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January 31, 2013
Stanford students' variations on a theme by Kotche
Percussionist Glenn Kotche – solo performer, composer and drummer for the rock band Wilco – preceded his Saturday night concert with a creative workshop for Stanford performance artists.
By Max McClure
Glenn Kotche begins a workshop at Stanford by taking the students through the process of how he develops a piece. (Photo: Linda A. Cicero / Stanford News Service)
A Glenn Kotche performance is a physically impressive feat. Kotche is a percussionist – best known as the drummer for the rock band Wilco – renowned for his solo percussion shows. Without melodies and harmonies to hide behind, these concerts leave him with the task of making a seamless, full composition out of what seems like sheer will.
This means a kind of alchemy: tremendous displays of exertion on his part are converted into a highly conceptual experience for the listener. Wide-ranging references to stories, visual art, natural soundscapes – all are expressed in the most abstract style possible.
These elements were on offer Saturday night at Bing Concert Hall during an all-percussion program featuring both original Kotche compositions and the West Coast premiere of atmospheric composer John Luther Adams' "drum kit opera" Illimaq.
But before the concert, eight Stanford students got a closer glimpse of Kotche's side of the process. In collaboration with Stanford Live, Kotche held a two-session workshop for the student performers, selected through an application process. After an artistic primer from Kotche, the students, mostly non-music majors, rapidly developed their own original performance pieces – everything from folk-tinged rock to electronically manipulated spoken word pieces – culminating in a recital on Friday, Jan. 25.
"Hopefully, I've given them something they can use," Kotche said. "If not now, then somewhere down the road."
The class was orchestrated by Kotche in collaboration with Stanford Live Artistic Director Jenny Bilfield, former Campus Programs Manager for Stanford Live Lisa Mezzacappa and Interim Campus Programs Manager Issa Lampe.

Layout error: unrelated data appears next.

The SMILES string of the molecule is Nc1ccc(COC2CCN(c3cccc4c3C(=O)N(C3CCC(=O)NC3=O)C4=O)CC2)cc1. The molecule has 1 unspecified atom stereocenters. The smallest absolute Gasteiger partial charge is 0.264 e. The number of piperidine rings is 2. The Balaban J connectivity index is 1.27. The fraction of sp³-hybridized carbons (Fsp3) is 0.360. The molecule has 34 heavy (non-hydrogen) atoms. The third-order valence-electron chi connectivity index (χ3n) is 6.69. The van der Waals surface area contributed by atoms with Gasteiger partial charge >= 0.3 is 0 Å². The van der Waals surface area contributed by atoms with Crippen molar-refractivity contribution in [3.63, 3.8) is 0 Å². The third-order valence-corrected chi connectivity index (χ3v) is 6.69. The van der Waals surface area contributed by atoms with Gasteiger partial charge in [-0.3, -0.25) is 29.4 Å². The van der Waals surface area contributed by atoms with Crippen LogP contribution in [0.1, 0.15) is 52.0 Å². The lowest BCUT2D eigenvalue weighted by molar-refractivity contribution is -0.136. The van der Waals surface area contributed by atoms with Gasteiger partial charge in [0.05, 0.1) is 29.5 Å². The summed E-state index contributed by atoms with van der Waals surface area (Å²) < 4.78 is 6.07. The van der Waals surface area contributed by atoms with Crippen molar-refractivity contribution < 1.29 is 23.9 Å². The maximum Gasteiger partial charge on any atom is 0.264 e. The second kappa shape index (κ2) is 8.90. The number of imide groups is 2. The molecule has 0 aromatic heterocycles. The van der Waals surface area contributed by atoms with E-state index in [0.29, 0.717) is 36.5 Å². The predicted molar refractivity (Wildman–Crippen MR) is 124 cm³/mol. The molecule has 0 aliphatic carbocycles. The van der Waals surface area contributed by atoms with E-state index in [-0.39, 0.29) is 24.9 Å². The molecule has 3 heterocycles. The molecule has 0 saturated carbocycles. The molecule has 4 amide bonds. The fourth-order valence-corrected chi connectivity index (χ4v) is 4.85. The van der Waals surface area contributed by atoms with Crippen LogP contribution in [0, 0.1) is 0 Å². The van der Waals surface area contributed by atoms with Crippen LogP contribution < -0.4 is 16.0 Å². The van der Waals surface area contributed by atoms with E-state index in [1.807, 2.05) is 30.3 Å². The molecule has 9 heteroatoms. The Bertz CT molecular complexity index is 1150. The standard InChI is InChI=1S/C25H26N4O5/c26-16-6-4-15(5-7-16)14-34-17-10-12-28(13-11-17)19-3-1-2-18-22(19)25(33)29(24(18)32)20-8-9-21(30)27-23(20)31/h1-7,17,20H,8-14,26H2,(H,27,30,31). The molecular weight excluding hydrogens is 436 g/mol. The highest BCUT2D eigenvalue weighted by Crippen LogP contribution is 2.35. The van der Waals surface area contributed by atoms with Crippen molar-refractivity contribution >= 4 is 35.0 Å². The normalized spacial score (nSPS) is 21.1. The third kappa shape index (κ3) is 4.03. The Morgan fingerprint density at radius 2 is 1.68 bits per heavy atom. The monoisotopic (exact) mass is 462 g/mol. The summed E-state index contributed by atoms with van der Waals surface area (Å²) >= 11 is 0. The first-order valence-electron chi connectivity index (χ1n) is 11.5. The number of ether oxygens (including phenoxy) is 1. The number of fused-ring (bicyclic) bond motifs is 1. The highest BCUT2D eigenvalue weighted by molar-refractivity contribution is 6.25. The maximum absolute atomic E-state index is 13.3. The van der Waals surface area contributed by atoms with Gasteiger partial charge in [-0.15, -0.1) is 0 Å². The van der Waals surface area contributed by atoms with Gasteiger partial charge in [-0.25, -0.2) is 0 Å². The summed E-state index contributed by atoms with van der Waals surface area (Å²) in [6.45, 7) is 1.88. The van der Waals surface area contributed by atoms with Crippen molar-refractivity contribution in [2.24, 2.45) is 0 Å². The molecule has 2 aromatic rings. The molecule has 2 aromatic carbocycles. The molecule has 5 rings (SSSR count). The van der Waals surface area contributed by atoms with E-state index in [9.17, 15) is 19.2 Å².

One of the most striking portions of Kotche's concert was his adaptation of the "Monkey Chant" – a Balinese musical retelling of an episode from the Ramayana that traditionally involves hundreds of performers.
Kotche's rendition, featuring him alone at his drum kit, is frenetically paced and astonishingly inventive. The range of sounds includes bells, thumb pianos and a "prepared" snare drum, studded with springs and cords that produced seemingly non-musical groaning, scraping and screeching noises.
But when Kotche gave the students a preview of the piece at the first session, he stopped a few minutes in.
"He turned to us and said, 'You guys must think I'm crazy,'" remembered junior Tina Miller, a singer and spoken word artist. "No – we were all equally crazy."
Kotche's goal wasn't to convey a particular artistic ideology. "I mostly showed them how I work, just taking them through the process of developing a piece," he said.
As he demonstrated in Monkey Chant, Kotche uses a vast array of non-musical sources as a muse – everything from his own field recordings of construction sites to the paintings of Gerhard Richter.
John Luther Adams' Illimaq, written specifically with Kotche in mind, is even more surprising in its upending of typical "musical" techniques. The piece is unrelenting, a hypnotically pulsing, continuous roll that works its way in a trance from a bass drum to a collection of cymbals and onto a drum kit. It's a far cry from the precise, punctuation-like role that percussion normally plays, and something more along the lines of a natural process, like a building storm.
Many of the students drew on this ability of Kotche's to get "inspiration from the most unusual places," as master's student and guitarist Fernando Velloso Neto put it.
Sophomore Kenneth Qin, for instance, cited Kotche's description of Richter's "scrape" paintings – in which layers of paint are squeegeed away to reveal new colors – as an inspiration for his own piece. His composition for vibraphone involved playing banks of notes with a violin bow and then damping them in sequence to reveal new chords, "like colors of paint that work well together when you scrape away the dissonant ones," he said.
Joy of sound
The Friday session saw the students scattered around the Bing Studio, engrossed in their compositions. Kotche walked from one student to another, listening to rough versions and offering advice. He showed the basics of using a guitar looper pedal to one student; he gave pointers on transitioning between sections to another.
His most important message, freshman and spoken word artist Michelle Jia said, may have been one of confidence: "The confidence," she said, "that the world will hear in your work what you hear in it."
Fearlessness marked the students' final performances. The variety and inventiveness of the program showed clear signs of Kotche's influence, with compositions for prepared snare drum, electronically looping jazz piano, and poetic meditations on the concept of disassembly all sharing the stage and all forcing the students into performance techniques they'd never attempted before.
That newness was freeing as well, said sophomore Jordan Bryan, who performed his own solo drum kit composition on Friday. It was an unusual opportunity, he said, to "just have fun making sound."